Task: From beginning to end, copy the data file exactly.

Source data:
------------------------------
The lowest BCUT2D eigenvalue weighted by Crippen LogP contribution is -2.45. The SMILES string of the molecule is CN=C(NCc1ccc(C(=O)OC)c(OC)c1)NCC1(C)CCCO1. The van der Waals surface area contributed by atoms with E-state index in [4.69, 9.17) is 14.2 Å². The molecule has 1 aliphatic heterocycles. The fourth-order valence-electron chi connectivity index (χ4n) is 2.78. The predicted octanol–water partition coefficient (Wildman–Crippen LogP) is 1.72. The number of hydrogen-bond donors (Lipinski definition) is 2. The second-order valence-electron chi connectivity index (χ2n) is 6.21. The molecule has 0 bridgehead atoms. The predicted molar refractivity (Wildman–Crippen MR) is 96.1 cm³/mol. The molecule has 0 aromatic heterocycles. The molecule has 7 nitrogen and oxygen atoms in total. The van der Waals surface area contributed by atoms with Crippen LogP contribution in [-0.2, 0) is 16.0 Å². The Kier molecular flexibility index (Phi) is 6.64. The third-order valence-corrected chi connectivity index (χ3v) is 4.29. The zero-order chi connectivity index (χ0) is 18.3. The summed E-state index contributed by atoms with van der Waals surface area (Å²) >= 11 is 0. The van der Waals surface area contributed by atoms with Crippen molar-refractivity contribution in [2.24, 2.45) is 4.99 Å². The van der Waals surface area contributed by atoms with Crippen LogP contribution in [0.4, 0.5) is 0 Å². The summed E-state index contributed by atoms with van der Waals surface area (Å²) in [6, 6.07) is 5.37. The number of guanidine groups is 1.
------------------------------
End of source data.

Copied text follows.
The lowest BCUT2D eigenvalue weighted by Crippen LogP contribution is -2.45. The SMILES string of the molecule is CN=C(NCc1ccc(C(=O)OC)c(OC)c1)NCC1(C)CCCO1. The van der Waals surface area contributed by atoms with E-state index in [4.69, 9.17) is 14.2 Å². The molecule has 1 aliphatic heterocycles. The fourth-order valence-electron chi connectivity index (χ4n) is 2.78. The predicted octanol–water partition coefficient (Wildman–Crippen LogP) is 1.72. The number of hydrogen-bond donors (Lipinski definition) is 2. The second-order valence-electron chi connectivity index (χ2n) is 6.21. The molecule has 0 bridgehead atoms. The predicted molar refractivity (Wildman–Crippen MR) is 96.1 cm³/mol. The molecule has 0 aromatic heterocycles. The molecule has 7 nitrogen and oxygen atoms in total. The van der Waals surface area contributed by atoms with Crippen LogP contribution in [-0.2, 0) is 16.0 Å². The Kier molecular flexibility index (Phi) is 6.64. The third-order valence-corrected chi connectivity index (χ3v) is 4.29. The zero-order chi connectivity index (χ0) is 18.3. The summed E-state index contributed by atoms with van der Waals surface area (Å²) >= 11 is 0. The van der Waals surface area contributed by atoms with Crippen molar-refractivity contribution in [2.24, 2.45) is 4.99 Å². The van der Waals surface area contributed by atoms with Crippen LogP contribution in [0.4, 0.5) is 0 Å². The summed E-state index contributed by atoms with van der Waals surface area (Å²) in [6, 6.07) is 5.37. The number of guanidine groups is 1.